Here’s mine with the handle propped up, as it will be in use…

 

swnig up

And here are the ears in detail; they cross the basket from inside to outside; and fit in a hole bored in the handle. Then the ears are notched, and the rims fit into the notches inside & out. the ends of the ears are shaved thin, and slide under the basket’s weaving. Then the lashing binds it all together. 

installed ear & lashing

installed ear

 

As soon as I got the bowl lathe done – we finally got real summer weather; mid-to-high 80s, humid. So I’ll wait some on the bowls. Back to doing basket stuff – soaked in water most of the day, easy to do in the heat.

I’m about as interested in amateur video-making as I am in performing home lobotomies. But I have tried a couple times to get one particular basket technique on video – peeling the splints. I had written about it before – http://pfollansbee.wordpress.com/2012/12/22/peeling-ash-splints/  with still photographs – but you can’t get how this really works without either seeing it or doing it. 

You can peel the splints bit by bit, between your knees, working it with your fingers – inch by inch really. In the earlier post, I showed a wooden jig that you pull the splint through to do it quicker. I have no idea what it’s called. I have seen old ones in photographs, usually of Native basketmakers. The old ones are configured differently; but the function is the same. I made this one to be held in a vise; the old ones were held between the basketmaker’s knees. Think of it as a mini-riving brake – there’s a groove in the middle of this 2-piece wooden jig. The splint slides loosely through the groove. 

pull

As I said in the earlier post, I soak the splint for a short while, score part-way through its thickness with a knife, and slide it up through the “brake.” Then pull the tabs apart, dividing the splint. Here’s a case where video really helps. You can’t believe how effective this is.  see how quickly you can pull the splint, dividing it into two perfectly smooth splints. 

[the video is one of those "press the button, walk into the scene bits" so wait a few seconds. then it's over in a heartbeat. But then you divide the next splint, then the next...]

 

 

 I took a break from basket making last week to finally build myself a dedicated lathe for turning bowls. Mine is based on the ones we used when I was a student this spring in Robin Wood’s bowl-turning course at North House Folk School in Grand Marais, MN. http://pfollansbee.wordpress.com/2014/06/05/bowl-class-tip-of-the-iceberg/

I think I first saw this style of lathe in the book Wood and Woodworking in Anglo-Scandinavian and Medieval York, by Carole A. Morris (York Archeaological Trust/Council for British Archeaology, 2000), then in the work done by Robin Wood and others…

First off, I jobbed out the long slot cut in the 3″ thick beech plank. I traded Michael Burrey some carving work for his labor – I coulda done it, if I wanted to…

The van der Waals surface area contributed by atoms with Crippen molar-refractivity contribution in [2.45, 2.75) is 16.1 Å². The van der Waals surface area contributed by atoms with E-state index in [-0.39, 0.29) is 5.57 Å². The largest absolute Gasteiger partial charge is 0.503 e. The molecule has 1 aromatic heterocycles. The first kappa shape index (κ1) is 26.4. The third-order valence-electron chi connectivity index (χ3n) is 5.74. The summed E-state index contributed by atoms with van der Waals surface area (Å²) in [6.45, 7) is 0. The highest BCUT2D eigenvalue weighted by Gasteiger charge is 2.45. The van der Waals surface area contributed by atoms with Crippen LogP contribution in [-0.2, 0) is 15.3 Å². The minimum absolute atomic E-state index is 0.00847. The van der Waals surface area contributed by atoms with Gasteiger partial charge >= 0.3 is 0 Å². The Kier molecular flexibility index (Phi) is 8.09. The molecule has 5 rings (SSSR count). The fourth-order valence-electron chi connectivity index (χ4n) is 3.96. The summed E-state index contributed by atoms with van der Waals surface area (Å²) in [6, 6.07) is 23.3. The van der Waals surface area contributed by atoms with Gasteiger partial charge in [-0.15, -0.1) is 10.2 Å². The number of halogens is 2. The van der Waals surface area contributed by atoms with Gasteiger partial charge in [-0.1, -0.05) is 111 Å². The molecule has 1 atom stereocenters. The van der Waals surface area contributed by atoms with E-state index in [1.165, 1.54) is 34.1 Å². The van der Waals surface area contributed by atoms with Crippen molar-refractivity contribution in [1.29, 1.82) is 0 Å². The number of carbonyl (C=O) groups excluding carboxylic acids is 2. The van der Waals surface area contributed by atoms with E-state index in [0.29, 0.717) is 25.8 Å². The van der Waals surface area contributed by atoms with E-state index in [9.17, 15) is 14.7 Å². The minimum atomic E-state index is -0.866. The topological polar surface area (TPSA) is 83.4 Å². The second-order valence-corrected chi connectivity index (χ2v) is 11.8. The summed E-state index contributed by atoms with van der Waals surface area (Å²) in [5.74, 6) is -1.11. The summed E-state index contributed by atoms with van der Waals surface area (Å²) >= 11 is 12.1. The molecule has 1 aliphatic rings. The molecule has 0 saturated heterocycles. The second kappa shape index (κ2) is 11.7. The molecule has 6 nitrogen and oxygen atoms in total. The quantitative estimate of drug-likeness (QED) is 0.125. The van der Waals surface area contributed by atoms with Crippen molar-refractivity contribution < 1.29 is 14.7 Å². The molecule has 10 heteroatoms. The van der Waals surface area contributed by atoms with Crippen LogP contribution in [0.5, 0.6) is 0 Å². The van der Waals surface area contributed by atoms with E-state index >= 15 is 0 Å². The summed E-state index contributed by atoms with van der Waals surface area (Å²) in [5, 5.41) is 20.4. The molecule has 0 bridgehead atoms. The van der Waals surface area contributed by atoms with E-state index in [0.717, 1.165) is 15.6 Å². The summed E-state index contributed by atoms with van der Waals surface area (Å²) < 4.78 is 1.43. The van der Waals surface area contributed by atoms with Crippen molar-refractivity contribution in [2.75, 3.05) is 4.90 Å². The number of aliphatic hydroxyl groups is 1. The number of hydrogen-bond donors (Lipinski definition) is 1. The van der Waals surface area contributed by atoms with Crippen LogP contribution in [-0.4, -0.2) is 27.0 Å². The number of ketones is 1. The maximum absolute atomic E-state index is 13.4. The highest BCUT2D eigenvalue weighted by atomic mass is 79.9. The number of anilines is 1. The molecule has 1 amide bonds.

bench slot

 

Then came boring the hole for the legs. Legs like these angle out in two directions; to the side, and to the end. I mark out two angled lines off a centerline to help me sight one angle for these legs. Then use an adjustable bevel aligned on this line to get the other. This is based on the ideas I learned from Curtis Buchanan and Drew Langsner in making windsor chairs. (Drew is teaching a session at Woodworking in America that covers in detail this notion – setting the geometry to get these angles right. http://www.woodworkinginamerica.com/ehome/woodworkinginamerica.com/WIA2014/?&& )

In a case like a bench, or this lathe – I’m not too concerned about these being “just exactly perfect.” 

auger

 

This spiral auger is probably a nineteenth century one; it’s about 1 1/4″ or so…some now call it a T-auger, but it’s really just an auger. The ones that fit in braces are auger bits.

twist

 

A detail showing the bevel to help line things up. 

auger detail

 

Here’s a bird’s eye view – showing how the auger aligns with the scribed line on the bench. So you sight that, centered on the line, then the bevel takes care of the 2nd angle. 

sight

 

Here’s the two poppets set into the slot. One taller than the other, these could have been longer still, but I worked with what I had. These are oak cutoffs from timber work. 

big poppet little poppet

 

Now wedge from below. I just eyeballed the angled mortise, then made wedges to fit. 

wedges

wedge detail

 

The shorter poppet gets a bent pike inserted in the top. Then I slid this over to the taller poppet, to mark where I’ll bore for the straight pike. 

bent pike detail

 

Jumped ahead a step or two – here’s the tool rest arrangement. The tool rest support is just wedged into a slot cut in the outside face of the taller poppet. The too rest is pivoted into the top of the smaller poppet. Simple. 

tool rest

 

a 14′ sapling, lashed at its bottom end to a small tree on the bank above me, then resting in the cruck of two 2x4s – Now, the transition from the relatively still craft of basketmaking, to the aerobic craft of bowl turning. I need some practice. 

practice

bowl

 

Business first = I spent part of a recent evening blabbing about me & woodworking to Cory Mickelson  http://craftsmansroad.com/ . I understand why it’s a “-cast” but I don’t know what the “pod” part is… I couldn’t get to it from the website; and used Itunes to hear it. Once it started, I shut it off. I can’t listen to me. Cory was very nice – some of you might want to hear it. for some reason. 

 

But finally – birds.  Daniel & I have been making some early morning trips to try to get shots of the glossy ibis and Little Blue Heron that our friend Marie told us about over in Marshfield. Today we had great views of 2 of the ibises; the Little Blue Heron –  which you will note is white – was not too far, but still far enough that we couldn’t get good photos. The young LB Herons aren’t yet blue/purple like the adults. 

backlit glossy ibis

2 ibises

ibis better light

lbh

lbh walkin

 

To really see these birds; let’s swipe photos from Marie – hers are great…she had a Great Blue Heron one day she was there – Daniel & I saw him there one morning, but not today. then the ibis & the Little Blue Heron. 

Marie's GB Heron head_bill_close-crop

Marie's glossy mouth-open

Marie's LB Heron